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Georgia Andrews said the article on Belgian intersex fashion model Hanne Gaby Odiele in February last year marked the first time she had seen anything published on intersex issues.
It helped her begin discussions with family and friends and "come out" as intersex in April.
She has since begun working as an advocate for intersex people, and says there is plenty the medical establishment can learn about the issue.
Miss Andrews (25) grew up in the Maniototo, where her parents are sheep and beef farmers.
She moved to Dunedin to complete a bachelor of teaching degree at the University of Otago, graduating in 2013.
She stayed in the city, where she is a community support worker, working with young people with disabilities.
It was during her time at boarding school in Timaru her intersex status came to the fore.
As a 16-year-old, she had persistent migraine headaches doctors initially thought were the result of a brain tumour.
Tests were inconclusive, as were tests for epilepsy.
"They ran some blood tests that revealed I have an intersex variation."
Intersex, she said, was an umbrella term for people born with one or more of a range of variations in sex characteristics outside "traditional conceptions of male or female bodies".
That could mean variations in chromosomes, genitals or internal organs.
It was different from transgender, where people with typical anatomies felt they had been born in the wrong body.
"When I was diagnosed with my intersex variation, as a family, we were told I would probably not meet anyone else in New Zealand, let alone overseas, with my variation.
"We were encouraged not to discuss it with wider family or friends. We were basically under the impression I had this exceptionally rare medical variation, and there was shame associated with that.
"There were no counselling support services offered when I was diagnosed. I was made to feel very isolated."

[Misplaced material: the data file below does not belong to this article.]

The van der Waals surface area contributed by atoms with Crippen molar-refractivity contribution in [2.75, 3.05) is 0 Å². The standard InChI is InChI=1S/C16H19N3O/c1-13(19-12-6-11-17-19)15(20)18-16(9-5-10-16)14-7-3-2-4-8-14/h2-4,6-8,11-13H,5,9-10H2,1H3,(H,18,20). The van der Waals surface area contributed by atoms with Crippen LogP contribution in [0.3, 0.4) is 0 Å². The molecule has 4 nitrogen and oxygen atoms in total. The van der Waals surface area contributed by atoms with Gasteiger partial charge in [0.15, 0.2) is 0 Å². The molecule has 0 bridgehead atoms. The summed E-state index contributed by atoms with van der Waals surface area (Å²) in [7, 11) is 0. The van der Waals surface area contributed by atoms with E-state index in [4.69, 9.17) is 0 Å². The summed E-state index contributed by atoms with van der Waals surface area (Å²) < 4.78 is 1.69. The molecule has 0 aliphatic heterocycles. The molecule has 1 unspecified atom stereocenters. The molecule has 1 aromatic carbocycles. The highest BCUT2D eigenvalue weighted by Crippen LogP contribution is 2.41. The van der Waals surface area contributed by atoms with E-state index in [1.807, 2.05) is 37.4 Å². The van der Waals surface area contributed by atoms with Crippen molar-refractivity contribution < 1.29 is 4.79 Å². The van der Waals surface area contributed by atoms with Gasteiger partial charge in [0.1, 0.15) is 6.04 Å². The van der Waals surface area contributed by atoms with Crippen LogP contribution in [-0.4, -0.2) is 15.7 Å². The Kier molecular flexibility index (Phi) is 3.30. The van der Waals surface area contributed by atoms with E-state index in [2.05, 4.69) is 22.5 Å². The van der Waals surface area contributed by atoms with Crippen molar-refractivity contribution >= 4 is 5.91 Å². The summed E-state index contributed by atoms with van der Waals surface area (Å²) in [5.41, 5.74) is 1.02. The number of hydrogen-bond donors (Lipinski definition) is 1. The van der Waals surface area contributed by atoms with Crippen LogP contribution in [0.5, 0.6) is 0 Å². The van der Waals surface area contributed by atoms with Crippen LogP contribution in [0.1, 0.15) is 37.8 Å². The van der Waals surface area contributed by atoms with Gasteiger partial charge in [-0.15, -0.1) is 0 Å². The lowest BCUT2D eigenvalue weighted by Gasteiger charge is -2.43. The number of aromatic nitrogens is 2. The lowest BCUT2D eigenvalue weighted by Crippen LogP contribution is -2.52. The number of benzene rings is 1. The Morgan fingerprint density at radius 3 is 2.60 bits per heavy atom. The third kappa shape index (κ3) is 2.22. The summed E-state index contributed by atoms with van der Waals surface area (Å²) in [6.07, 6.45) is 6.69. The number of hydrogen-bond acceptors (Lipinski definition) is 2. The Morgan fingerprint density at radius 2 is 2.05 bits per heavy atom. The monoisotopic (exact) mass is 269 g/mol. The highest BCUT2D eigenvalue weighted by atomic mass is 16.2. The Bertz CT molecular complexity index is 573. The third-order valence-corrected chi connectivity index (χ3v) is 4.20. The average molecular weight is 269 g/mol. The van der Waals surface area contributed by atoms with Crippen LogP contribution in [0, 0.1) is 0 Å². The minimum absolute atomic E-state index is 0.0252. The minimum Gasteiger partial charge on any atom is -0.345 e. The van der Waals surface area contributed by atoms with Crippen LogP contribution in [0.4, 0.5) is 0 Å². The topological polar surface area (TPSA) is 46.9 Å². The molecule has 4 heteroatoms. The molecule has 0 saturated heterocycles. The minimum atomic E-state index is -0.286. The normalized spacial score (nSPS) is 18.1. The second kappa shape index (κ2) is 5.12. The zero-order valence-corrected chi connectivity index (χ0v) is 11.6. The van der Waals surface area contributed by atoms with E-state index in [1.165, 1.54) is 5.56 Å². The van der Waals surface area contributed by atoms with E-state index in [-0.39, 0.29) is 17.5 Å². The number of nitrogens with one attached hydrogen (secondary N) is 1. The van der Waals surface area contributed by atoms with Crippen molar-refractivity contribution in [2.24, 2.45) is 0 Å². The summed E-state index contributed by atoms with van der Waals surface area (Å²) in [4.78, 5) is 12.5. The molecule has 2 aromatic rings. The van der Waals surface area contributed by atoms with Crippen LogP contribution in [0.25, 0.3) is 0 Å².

For Miss Andrews, the diagnosis was she was infertile, and had male XY chromosomes, despite having "relatively typical female anatomy".
"I have XY, with a gene on my Y chromosome that’s deleted."
She had surgery to remove "streak tissue" which had formed in place of ovaries.
"We didn’t have the opportunity to consult medical literature, or to meet with another young person with an intersex variation, or to meet with another parent."
Miss Andrews said nine years later, people still knew little about the issue.
That included medical practitioners, who when told of her variation "looked completely bamboozled".
She was concerned "informed consent" was not necessarily a factor when it came to surgery or medication in intersex cases.
When operating on an intersex infant to provide "normal" sexual organs, for instance, there could be implications.
"A lot of surgeries are for cosmetic purposes."
Asked what parents should do in such situations, Miss Andrews said people needed time to read about an issue, process the information or access counselling.
Medical professionals needed to work with people to give them a better idea of the physical and psychological implications of the diagnosis and surgery.
She also wanted to visit universities, polytechnics and schools to speak to educators about the issue.
Since the article was published she had attended a conference in Arizona, US, where she met Hanne Gaby Odiele.
Miss Andrews is now co-chairwoman of Intersex Awareness New Zealand, and project manager for Intersex Youth Aotearoa, and said there was plenty of work to do.
Those without the capacity to find support services could not find peer support, something essential for people.
There needed to be more funding for intersex people, rather than relying on grant funding to provide support "so they know that they’re not alone".
"It took me seven years before I was able to tell my immediate family and friends I was intersex," but they were "fantastic" about it.